tri.vertexB = LerpVertex(totalVertices[corners[indexA2]].position, totalVertices[corners[indexB2]].position, valueA2, valueB2);
          tri.vertexC = LerpVertex(totalVertices[corners[indexA3]].position, totalVertices[corners[indexB3]].position, valueA3, valueB3);
            
       tBuffer.Append(tri);
      }
   }
}

The C# code that dispatches it looks like this

void ConstructCube(ref TerrainDataObject.Chunk chunk, uint cIndex, uint chunkIndex)
{
    byte totalSize = sizeof(float) * 3 + sizeof(float);

    ComputeBuffer vertexBuffer = new ComputeBuffer(dataObject.vertices.Length, totalSize);
    vertexBuffer.SetData(dataObject.vertices);

    ComputeBuffer tBuffer = new ComputeBuffer((chunkSize.x * chunkSize.y * chunkSize.z) * 5, sizeof(float) * 3 * 3, ComputeBufferType.Append);
    ComputeBuffer tCountBuffer = new ComputeBuffer(1, sizeof(int), ComputeBufferType.Raw);

    vertexBuffer.SetCounterValue(0);
    meshGenerationShader.SetBuffer(0, "totalVertices", vertexBuffer);
    meshGenerationShader.SetBuffer(0, "tBuffer", tBuffer);
    meshGenerationShader.SetFloats("chunkSize", new float[3] { chunkSize.x, chunkSize.y, chunkSize.z });
    meshGenerationShader.SetFloat("surfaceLevel", surfaceLevel);

    meshGenerationShader.Dispatch(0, Mathf.CeilToInt(chunkSize.y/8f), 1, 1);

    ComputeBuffer.CopyCount(tBuffer, tCountBuffer, 0);
    int[] tCountArray = { 0 };
    tCountBuffer.GetData(tCountArray);
    int numTri = tCountArray[0];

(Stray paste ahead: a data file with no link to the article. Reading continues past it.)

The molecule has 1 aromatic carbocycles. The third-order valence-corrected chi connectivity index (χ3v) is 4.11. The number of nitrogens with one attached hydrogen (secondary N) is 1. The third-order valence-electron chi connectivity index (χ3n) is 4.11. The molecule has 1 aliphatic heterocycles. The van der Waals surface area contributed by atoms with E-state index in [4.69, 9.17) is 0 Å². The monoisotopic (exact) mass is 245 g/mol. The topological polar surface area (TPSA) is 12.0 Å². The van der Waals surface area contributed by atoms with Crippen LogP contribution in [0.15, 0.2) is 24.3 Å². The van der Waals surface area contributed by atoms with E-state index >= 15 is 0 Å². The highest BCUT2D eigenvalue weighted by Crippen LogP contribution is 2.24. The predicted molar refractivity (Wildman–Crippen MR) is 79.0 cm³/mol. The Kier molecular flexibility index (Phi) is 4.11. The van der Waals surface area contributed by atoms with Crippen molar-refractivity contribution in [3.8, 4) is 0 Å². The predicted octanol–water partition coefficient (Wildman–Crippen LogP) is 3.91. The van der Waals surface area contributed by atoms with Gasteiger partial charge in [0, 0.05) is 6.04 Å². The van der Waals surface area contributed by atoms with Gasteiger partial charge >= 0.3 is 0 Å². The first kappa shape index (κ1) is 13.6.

// Get tri data from shader
    Triangle[] tris = new Triangle[numTri];
    tBuffer.GetData(tris, 0, 0, tris.Length);

    vertexBuffer.Release();

    tBuffer.Release();
    tCountBuffer.Release();

    Vector3[] verts = new Vector3[numTri * 3];
    var meshTriangles = new int[numTri * 3];

    for (int i = 0; i < numTri; i++)
    {
        for (int j = 0; j < 3; j++)
        {
            meshTriangles[i * 3 + j] = i * 3 + j;
            verts[i * 3 + j] = tris[i][j];
        }
    }

    chunk.vertices = verts;
    chunk.triangles = meshTriangles;
}

At first it appeared to work pretty well

But then at larger amounts of cubes, this happens

The triangles at the front of the chunk are not being generated and the triangles at the back are... well I'm not sure what they're doing.

Anyone know how to fix this? I figure it has something to do with the threads or thread groups but I'm not sure how. I'm also pretty new to compute shaders in general if that helps.

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  • \$\begingroup\$ By any chance, are the misbehaving triangles ones whose vertex coordinates are negative numbers in one axis or another? This may suggest a winding problem, where your code is emitting vertices in the wrong order, creating faces that point in the direction opposite their normal vector. \$\endgroup\$
    – DMGregory
    Commented Jul 15, 2021 at 1:44
  • \$\begingroup\$ I debugged it again while "sculpting" and the vertices appear to be all where the should be, no negatives or anything like that. This is the from the very end of the (massive) amount of points, where the triangles first start disappearing: i.imgur.com/ZdAykWQ.png Checking the triangle index array gets the same results, they're all in order and everything: i.imgur.com/4LWMsoc.png \$\endgroup\$
    – Leo
    Commented Jul 15, 2021 at 14:33

1 Answer 1

2
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By default Unity handles only 65535 vertices in the mesh. You need to set

Mesh.indexFormat = IndexFormat.UInt32 

to handle more vertices.